Conclusion Top


Surgery acts as a prothrombotic factor in patients with solid malignancies, especially large sized and high grade gliomas. Thrombotic events are possible in the perioperative period even when the patient has no past history of thrombotic events. Performing an extended coagulation profile in such patients can help to predict the likelihood of a thrombotic event. Accordingly, antithrombotic medication can be started in consultation with the neurosurgeon to prevent any thrombotic episodes. Importantly, it is necessary to be highly vigilant for the possibility of thrombotic events perioperatively and treat them as early as possible.

Financial support and sponsorship

Nil.

Institutional review board statement

IRB review was waived owing to the retrospective nature of this case report.

Declaration of participant consent

The authors certify that they have obtained the appropriate patient consent form. In the form, the patient has given her consent for her images and other clinical information to be reported in the journal. The patient understands that her name and initials will not be published and due efforts will be made to conceal identity, but anonymity cannot be guaranteed.

Conflicts of interest

There are no conflicts of interest.



 
  References Top

1.
Donati MB. Cancer and thrombosis: From phlegmasia alba dolens to transgenic mice. Thromb Haemost 1995;74:278-81.  Back to cited text no. 1
    
2.
Heil J, Miesbach W, Vogl T, Bechstein WO, Reinisch A. Deep vein thrombosis of the upper extremity. Dtsch Arztebl Int 2017;114:244-9.  Back to cited text no. 2
    
3.
Perry JR. Thromboembolic disease in patients with high-grade glioma. Neuro Oncol 2012;14 Suppl 4:iv73-80.  Back to cited text no. 3
    
4.
Perry JR, Julian JA, Laperriere NJ, Geerts W, Agnelli G, Rogers LR, et al. PRODIGE: A randomized placebo-controlled trial of dalteparin low-molecular-weight heparin thromboprophylaxis in patients with newly diagnosed malignant glioma. J Thromb Haemost 2010;8:1959-65.  Back to cited text no. 4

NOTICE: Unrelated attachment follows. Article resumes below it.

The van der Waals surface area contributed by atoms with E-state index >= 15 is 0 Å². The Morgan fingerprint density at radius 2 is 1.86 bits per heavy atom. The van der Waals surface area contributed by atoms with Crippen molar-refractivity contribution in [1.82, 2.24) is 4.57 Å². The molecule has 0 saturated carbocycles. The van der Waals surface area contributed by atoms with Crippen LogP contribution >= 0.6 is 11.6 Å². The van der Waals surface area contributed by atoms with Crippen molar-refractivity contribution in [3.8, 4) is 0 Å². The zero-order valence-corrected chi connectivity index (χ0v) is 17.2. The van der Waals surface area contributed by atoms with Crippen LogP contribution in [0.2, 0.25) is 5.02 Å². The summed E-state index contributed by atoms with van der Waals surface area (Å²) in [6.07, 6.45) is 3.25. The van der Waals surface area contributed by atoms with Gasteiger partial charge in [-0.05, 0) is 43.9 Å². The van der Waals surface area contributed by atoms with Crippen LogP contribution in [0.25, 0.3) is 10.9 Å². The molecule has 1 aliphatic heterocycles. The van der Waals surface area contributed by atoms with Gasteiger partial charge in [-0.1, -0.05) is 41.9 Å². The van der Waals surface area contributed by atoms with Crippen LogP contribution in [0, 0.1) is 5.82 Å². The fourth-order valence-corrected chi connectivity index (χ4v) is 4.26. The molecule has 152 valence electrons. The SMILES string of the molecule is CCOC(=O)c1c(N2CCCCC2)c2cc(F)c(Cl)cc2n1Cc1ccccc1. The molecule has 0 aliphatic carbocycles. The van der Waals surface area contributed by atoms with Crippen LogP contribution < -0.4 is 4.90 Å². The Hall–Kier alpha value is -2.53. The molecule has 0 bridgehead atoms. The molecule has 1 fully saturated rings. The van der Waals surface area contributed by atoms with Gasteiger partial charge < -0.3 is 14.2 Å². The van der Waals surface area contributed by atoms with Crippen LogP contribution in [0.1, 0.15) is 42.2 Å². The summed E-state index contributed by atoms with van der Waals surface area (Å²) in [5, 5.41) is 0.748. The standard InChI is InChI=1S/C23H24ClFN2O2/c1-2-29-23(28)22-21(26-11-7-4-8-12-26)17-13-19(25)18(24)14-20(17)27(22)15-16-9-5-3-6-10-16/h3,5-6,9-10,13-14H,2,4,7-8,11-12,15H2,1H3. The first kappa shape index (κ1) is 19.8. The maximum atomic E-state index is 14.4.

5.
Marras LC, Geerts WH, Perry JR. The risk of venous thromboembolism is increased throughout the course of malignant glioma: An evidence-based review. Cancer 2000;89:640-6.  Back to cited text no. 5
    
6.
Sawaya R, Glas-Greenwalt P. Postoperative venous thromboembolism and brain tumors: Part II. Hemostatic profile. J Neurooncol 1992;14:127-34.  Back to cited text no. 6
    
7.
Hamada K, Kuratsu J, Saitoh Y, Takeshima H, Nishi T, Ushio Y. Expression of tissue factor correlates with grade of malignancy in human glioma. Cancer 1996;77:1877-83.  Back to cited text no. 7
    
8.
Morozov VV. The coagulant and anticoagulant blood systems in brain tumors of supratentorial localization. Zh Nevropatol Psikhiatr Im S S Korsakova 1968;68:505-9.  Back to cited text no. 8
    
9.
Blei F, Wilson EL, Mignatti P, Rifkin DB. Mechanism of action of angiostatic steroids: Suppression of plasminogen activator activity via stimulation of plasminogen activator inhibitor synthesis. J Cell Physiol 1993;155:568-78.  Back to cited text no. 9
    
10.
Caine GJ, Stonelake PS, Lip GY, Kehoe ST. The hypercoagulable state of malignancy: Pathogenesis and current debate. Neoplasia 2002;4:465-73.  Back to cited text no. 10